"We must sound the alarm. Hate is on the rise. These numbers show that it is imperative that we take swift and decisive action to halt the rise of hate crimes..." said Assemblymember Dr. Corey Jackson.
"We must sound the alarm. Hate is on the rise. These numbers show that it is imperative that we take swift and decisive action to halt the rise of hate crimes..." said Assemblymember Dr. Corey Jackson. Credit: Chris Allen, BVN

Last Updated on July 11, 2023 by BVN

Prince James Story

At the end of June, Attorney General Rob Bonta and the California Department of Justice released its 2022 Hate Crime in California Report. 

While some populations saw a stark decrease in hate crime events, overall, the number of hate crimes in California has continued to increase. 

Looking back, 2014 had the lowest number of reported hate crimes in the last decade, with 758 reported incidents. Despite 2014 results, however, hate crime events in California exploded during the last ten years, increasing  145.7 percent. 

Reported racial bias-related hate crimes increased 11.4 percent from 1,165 in 2021 to 1,298 in 2022. (Canva.com)

“This report is a stark reminder that there is still much work to be done to combat hate in our state. I urge local partners and law enforcement to review these findings and recommit to taking action,” said Attorney General Bonta in a press release.

“An attack against one of us is an attack against all of us.” 


Anti-Black hate crime incidents increased by 27.1%, and hate crime events rose from 513 in 2021 to 652 in 2022.

“We must sound the alarm. Hate is on the rise. These numbers show that it is imperative that we take swift and decisive action to halt the rise of hate crimes targeting the Black community and be an ally against hate in partnership with the Jewish and LGBTQ+ communities,” said Assemblymember Dr. Corey Jackson in a statement to Black Voice News.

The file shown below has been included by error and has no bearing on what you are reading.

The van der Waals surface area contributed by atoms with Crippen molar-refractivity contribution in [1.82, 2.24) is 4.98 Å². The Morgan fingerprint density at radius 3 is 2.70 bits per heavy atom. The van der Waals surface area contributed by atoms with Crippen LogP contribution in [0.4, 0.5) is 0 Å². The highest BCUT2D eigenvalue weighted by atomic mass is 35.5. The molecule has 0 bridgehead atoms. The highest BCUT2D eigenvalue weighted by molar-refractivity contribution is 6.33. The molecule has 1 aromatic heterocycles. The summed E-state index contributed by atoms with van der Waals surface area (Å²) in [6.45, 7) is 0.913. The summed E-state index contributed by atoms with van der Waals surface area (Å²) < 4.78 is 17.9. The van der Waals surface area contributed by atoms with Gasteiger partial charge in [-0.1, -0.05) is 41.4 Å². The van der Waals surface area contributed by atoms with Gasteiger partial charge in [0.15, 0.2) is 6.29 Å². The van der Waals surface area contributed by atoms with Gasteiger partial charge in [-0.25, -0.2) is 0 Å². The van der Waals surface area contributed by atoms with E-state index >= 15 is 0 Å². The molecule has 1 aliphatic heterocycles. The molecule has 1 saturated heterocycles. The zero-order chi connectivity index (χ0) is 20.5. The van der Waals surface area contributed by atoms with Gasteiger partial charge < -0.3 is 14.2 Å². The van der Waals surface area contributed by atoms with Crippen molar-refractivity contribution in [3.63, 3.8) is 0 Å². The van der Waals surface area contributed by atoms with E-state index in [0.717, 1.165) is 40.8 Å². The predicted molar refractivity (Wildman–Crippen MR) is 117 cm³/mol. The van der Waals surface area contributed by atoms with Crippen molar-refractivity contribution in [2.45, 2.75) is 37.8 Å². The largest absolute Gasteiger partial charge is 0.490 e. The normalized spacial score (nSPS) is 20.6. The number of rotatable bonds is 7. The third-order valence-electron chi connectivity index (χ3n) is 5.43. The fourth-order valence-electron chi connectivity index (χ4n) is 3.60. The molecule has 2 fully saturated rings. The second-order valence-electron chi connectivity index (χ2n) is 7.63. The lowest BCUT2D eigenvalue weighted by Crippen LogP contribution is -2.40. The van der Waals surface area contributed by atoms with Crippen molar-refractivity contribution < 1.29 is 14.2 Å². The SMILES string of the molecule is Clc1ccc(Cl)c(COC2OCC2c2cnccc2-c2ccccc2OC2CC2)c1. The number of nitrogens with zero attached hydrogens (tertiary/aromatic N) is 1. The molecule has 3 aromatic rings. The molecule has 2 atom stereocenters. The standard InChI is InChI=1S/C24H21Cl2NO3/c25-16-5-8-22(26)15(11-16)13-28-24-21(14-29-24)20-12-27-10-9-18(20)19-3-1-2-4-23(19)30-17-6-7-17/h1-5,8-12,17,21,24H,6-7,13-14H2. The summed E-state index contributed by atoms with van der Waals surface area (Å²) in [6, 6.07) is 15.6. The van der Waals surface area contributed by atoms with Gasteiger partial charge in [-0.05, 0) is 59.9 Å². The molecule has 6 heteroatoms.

Jackson’s office also emphasized the importance of Assembly Bill 1079. If passed, AB 1079 will create ​​radio, social media, and television campaigns to discourage discrimination based on disability, gender, nationality, race/ethnicity, religion, or sexual orientation.

Under AB 1079, the Department of Public Health director would appoint a nine-member team with expertise in marketing and messaging.

“By passing AB 1079 into law, we can tackle the root causes of such crimes, promote education and create an anti-hate, antiracist, and anti-xenophobic state,” said Jackson. 

Other Categories

Anti-Asian hate crimes decreased this year after having record-high numbers in 2020 and 2021 during the COVID-19 pandemic. 

According to the report, 101 Asian individuals were attacked in hate crime events in 2020, which was a 102% increase from 2019, when 50 people were reported as victims of hate crimes. 

Anti-Asian bias events fell from 247 in 2021 to 140 in 2022. 

Among religious groups, the biggest increase in hate crimes was against the Jewish community. Anti-Jewish events increased by 24.3%, from 152 in 2021 to 189 in 2022.

California data is indicative of what is seen across the country, which shows a significant increase in anti-Jewish attacks in the past year. 

In 2022, the Anti-Defamation League (ADL), a Jewish, anti-hate nonprofit, governmental organization, identified 3,697 antisemitic incidents across the United States —a 36% increase from the 2,717 incidents recorded in 2021.